this part of France, far from big cities, converted to Protestantism.
But in 1685 King Louis XIV revoked the "Edict of Nantes", which had
guaranteed religious freedom, and Protestantism was outlawed. There
followed 30 years of strife in the Cevennes, during which many of the
Huguenot (protestant) villages were destroyed, and the people
massacred. The "Camisards" led a long-running guerilla campaign against
the catholic Royalists, and Protestantism was never defeated. Today,
the small towns in this area, including Florac, and many villages too,
have protestant "temples" as well as catholic churches. The story of
the struggle for Protestantism in the Cevennes is told in the small
Musée du Désert, near Saint Jean du Gard.
Mont Aigoual: at
1567 metres, this is one of the highest peaks in the Cevennes. It is
not on our route, but can be reached by continuing south on the D907
after Florac, then the D119, then the D18 and following the signs.
Don't miss the sharp hairpin turn off the D18 to the D119 in the
village or Rousses. There is a road to the top of Mont Aigoual, and on
a clear day, the views are stupendous.
Six kilometres south of Florac, turn left onto the
D983. At Col
du Rey (987 metres altitude), the D983 forks left, but you carry
straight on on what now
becomes the D9 which will take you almost to Saint Jean du Gard. You
are now on the "Corniche des Cévennes" - or Cevennes high
road -, a former royal highway first built in the 18th century to help
the King's armies to keep control over the unruly Cévennes. There are
lots of viewpoints along the way. At the
Col des Faisses
- 1018 metres, less than 2 km after the Col du Rey,
stop to admire breathtaking views over the Cévennes. On
entering the Gard department, the D9 becomes the D260 before joining
the D907 for the final 3 km to Saint
Jean du Gard
is an attractive small town, with old buildings and the added
attraction of the Cévennes steam railway.
From Saint Jean du Gard, continue to Anduze ★★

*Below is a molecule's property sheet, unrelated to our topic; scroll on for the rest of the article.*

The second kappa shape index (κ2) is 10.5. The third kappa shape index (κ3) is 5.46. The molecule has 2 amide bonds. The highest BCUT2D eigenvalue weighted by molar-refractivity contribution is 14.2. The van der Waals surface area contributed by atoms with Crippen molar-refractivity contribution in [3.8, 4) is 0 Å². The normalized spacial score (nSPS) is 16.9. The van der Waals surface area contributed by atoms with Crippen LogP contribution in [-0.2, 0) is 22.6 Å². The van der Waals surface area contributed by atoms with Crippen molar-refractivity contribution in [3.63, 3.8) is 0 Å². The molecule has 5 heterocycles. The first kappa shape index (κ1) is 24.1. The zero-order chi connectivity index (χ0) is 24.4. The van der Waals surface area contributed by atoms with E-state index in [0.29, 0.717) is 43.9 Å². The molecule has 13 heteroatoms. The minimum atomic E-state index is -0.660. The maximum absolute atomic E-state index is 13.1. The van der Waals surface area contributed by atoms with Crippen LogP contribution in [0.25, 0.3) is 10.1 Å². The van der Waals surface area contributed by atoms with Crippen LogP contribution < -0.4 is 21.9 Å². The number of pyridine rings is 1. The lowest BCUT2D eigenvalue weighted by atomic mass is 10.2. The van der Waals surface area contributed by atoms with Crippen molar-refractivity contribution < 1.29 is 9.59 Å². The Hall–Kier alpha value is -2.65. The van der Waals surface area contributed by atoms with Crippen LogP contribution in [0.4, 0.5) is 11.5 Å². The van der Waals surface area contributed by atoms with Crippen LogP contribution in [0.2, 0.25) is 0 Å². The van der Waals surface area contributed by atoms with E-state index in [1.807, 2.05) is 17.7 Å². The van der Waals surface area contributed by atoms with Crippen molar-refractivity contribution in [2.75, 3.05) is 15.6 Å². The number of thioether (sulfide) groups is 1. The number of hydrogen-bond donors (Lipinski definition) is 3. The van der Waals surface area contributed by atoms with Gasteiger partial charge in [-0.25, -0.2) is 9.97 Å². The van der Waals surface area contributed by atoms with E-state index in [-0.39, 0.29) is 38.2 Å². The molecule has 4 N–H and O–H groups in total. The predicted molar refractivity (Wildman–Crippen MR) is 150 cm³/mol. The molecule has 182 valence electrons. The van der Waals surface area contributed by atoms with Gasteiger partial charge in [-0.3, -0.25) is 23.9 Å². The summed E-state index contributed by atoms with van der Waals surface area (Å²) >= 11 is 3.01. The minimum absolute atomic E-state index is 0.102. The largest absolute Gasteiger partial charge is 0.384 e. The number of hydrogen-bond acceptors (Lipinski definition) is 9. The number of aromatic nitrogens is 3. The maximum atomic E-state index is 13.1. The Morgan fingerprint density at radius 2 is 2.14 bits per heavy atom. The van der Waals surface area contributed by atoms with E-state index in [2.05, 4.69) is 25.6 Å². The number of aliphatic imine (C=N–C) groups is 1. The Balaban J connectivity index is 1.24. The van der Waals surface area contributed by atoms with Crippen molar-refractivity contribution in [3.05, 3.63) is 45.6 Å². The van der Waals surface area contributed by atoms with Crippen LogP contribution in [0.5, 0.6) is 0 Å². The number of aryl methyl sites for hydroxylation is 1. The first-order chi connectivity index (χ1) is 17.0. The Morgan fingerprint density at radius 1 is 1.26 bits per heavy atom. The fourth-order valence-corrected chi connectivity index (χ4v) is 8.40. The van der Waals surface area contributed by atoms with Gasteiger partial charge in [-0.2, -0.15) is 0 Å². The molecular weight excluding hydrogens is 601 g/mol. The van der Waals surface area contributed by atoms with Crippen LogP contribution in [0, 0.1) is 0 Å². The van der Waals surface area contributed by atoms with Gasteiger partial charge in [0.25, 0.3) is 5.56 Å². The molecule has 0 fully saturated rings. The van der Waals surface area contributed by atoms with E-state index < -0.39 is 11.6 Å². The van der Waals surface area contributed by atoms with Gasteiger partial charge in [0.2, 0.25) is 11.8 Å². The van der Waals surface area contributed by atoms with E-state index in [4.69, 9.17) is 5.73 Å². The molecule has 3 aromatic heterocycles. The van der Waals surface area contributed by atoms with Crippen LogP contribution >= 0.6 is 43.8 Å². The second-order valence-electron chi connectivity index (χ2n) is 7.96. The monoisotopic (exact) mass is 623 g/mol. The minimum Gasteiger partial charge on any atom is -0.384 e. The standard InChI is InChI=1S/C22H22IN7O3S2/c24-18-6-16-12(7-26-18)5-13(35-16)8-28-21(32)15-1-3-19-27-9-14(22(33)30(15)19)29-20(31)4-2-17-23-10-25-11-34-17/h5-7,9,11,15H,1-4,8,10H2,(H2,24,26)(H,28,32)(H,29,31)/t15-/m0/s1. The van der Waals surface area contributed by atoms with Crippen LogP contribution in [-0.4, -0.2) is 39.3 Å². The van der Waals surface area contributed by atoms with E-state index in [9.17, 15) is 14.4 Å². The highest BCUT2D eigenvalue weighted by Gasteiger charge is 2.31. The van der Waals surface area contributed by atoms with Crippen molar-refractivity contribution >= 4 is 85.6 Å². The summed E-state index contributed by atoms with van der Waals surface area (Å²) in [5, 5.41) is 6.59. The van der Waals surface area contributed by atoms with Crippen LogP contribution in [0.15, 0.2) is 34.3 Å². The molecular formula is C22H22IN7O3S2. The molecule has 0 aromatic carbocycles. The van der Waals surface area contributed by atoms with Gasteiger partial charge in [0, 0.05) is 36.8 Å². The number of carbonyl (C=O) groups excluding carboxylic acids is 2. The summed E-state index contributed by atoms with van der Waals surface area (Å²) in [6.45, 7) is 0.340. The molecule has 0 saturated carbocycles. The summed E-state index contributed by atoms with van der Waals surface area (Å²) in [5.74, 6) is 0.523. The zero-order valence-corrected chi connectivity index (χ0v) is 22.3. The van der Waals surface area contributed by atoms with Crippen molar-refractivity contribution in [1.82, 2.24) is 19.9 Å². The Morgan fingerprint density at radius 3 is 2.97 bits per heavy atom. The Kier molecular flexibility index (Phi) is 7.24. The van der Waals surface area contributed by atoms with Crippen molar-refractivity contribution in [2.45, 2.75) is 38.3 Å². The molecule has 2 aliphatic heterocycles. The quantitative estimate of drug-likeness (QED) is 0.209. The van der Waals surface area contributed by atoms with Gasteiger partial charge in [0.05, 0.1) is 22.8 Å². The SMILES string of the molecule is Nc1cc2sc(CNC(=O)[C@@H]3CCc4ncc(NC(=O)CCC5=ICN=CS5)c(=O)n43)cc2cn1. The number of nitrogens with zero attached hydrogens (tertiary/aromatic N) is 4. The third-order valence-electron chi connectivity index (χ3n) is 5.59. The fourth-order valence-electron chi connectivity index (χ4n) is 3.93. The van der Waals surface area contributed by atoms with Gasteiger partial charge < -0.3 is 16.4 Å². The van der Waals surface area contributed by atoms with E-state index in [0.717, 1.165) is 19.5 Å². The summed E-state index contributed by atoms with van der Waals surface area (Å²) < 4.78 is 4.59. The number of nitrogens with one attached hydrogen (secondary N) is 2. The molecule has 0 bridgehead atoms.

typical small Languedocian town, with a historic clock tower, grain
market and other old buildings - as well as being the other end of the
line for the Cevennes steam railway. Just outside Anduze don't miss the
, first established in 1856, covering 34 hectares,
the finest plantation of bamboos in Europe.
After Anduze, you are on the Mediterranean plain. It's still
you are back into a fairly heavily populated area with lots of roads.
Our recommended route will take you to Uzès ★★
very attractive small town with famous 11th century octagonal cathedral
tour, other medieval buildings, and popular markets;
- site of the amazingly preserved Roman aqueduct, the Pont du Gard ★★★
world heritage site) , then to
Saint Rémy de Provence ★
, past the
Roman remains and triumphal arch of Glanum ★★
(See Roman France
) then to les Baux de Provence ★★
across the Rhone and into Provence, at Arles ★★★
arena, museums). After Arles, cross back to the west bank of the Rhone,
and take the D570 across the Camargue
to les Saintes Marie de la Mer ★★,
destination. As you go, not the rice paddies and look out for the
native white semi-wild Camargue ponies.
Between Anduze and Arles, there are so many roads and
turnings in this area of coastal
plain, that a road-by-road route guide would take pages. Better
therefore to use a satnav, or get a good local map, and choose your own
way from town to town. You may want to include a visit to the historic
city of Nimes
or go to the Camargue via the ancient walled port city of
And then decide where to go next.
on Languedoc: see Languedoc